The third thing to remember about Joe Lieberman is that when the going got tough for Bill Clinton, no Democrat was tougher on him than Joe Lieberman. While the rest of us were out there trying to figure out how to defend the indefensible in order to avoid a constitutional crisis that did lead to impeachment and could have lead to the president’s removal from office, Sen. Lieberman took to the floor to moralize about Bill Clinton and the intern.
He was the Republicans’ favorite Democrat. “[A] president’s private life is public,” Joe said then, rejecting the president’s pleas to the contrary; the president’s behavior was “not just inappropriate. It is immoral. And it is harmful...”
Speaking even before the Starr report, Lieberman rejected the suggestion that Congress “‘move on’ and get this matter behind us” arguing that “the transgressions the president has admitted to are too consequential for us to walk away.”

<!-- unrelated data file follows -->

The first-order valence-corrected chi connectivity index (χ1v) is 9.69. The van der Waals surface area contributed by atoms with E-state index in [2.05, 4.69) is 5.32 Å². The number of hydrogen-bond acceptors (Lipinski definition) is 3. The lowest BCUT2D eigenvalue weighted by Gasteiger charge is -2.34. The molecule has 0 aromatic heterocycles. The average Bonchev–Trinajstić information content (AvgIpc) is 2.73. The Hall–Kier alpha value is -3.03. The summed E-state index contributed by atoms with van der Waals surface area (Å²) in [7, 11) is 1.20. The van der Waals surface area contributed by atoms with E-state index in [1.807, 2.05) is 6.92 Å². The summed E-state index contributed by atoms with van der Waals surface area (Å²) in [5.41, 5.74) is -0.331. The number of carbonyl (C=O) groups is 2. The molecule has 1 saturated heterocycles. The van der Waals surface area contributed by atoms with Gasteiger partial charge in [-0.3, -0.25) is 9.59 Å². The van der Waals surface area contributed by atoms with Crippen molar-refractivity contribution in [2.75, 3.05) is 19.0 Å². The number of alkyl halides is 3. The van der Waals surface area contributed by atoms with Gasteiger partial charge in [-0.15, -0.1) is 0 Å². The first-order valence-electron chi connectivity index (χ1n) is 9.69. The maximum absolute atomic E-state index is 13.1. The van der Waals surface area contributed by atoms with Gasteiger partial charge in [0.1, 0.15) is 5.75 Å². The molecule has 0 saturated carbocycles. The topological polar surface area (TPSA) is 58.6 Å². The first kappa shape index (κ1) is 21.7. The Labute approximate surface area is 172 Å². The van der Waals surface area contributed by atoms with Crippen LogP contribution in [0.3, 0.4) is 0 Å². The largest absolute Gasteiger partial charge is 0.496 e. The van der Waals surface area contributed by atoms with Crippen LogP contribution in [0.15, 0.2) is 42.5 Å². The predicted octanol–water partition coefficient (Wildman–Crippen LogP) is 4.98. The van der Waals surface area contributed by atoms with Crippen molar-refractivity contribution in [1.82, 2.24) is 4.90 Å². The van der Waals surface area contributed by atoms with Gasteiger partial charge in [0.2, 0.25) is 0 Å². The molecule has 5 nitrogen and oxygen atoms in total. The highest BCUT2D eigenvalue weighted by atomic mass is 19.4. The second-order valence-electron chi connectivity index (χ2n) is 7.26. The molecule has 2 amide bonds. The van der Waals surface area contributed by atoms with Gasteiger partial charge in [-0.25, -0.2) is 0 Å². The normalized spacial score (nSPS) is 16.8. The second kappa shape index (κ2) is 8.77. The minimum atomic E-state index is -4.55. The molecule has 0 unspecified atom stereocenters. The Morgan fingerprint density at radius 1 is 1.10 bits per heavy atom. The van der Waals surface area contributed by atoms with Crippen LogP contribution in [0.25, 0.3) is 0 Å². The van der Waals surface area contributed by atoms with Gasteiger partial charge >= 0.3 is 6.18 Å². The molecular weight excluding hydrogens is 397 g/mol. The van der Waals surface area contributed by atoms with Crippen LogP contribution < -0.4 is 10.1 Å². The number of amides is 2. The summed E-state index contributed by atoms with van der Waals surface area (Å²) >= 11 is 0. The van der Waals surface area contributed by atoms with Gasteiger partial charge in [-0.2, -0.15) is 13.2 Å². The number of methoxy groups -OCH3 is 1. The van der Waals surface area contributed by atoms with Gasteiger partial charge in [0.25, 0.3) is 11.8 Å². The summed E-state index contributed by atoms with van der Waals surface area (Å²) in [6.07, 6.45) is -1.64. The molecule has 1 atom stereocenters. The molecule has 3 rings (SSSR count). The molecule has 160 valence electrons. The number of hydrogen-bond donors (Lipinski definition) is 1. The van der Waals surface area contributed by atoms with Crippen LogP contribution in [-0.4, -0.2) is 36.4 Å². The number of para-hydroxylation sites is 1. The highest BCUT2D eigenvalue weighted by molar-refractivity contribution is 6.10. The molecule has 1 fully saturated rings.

There was a reason Joe Lieberman was Bill Clinton’s last choice for vice president (John Edwards was his first) when he spoke to me on the eve of the 2000 Democratic Convention, and that Al Gore’s ultimate selection of the Connecticut Senator was perceived as an expression of independence from, if not a direct rebuke of, Clinton.
Academics, as well as others, have since argued that such independence cost him the presidency.
So for all the talk of lifelong friendships, and knowing each other for 30 years and all that, the fact is that Hillary Clinton owes Joe Lieberman nothing, and there is very little he can do for her.
They may agree with each other in terms of positioning, at least in general election terms; they may share many common supporters, or at least fundraisers. But in politics, you measure friendship not by who’s there for you when things are good (the answer is everybody), but by who stays when things turn.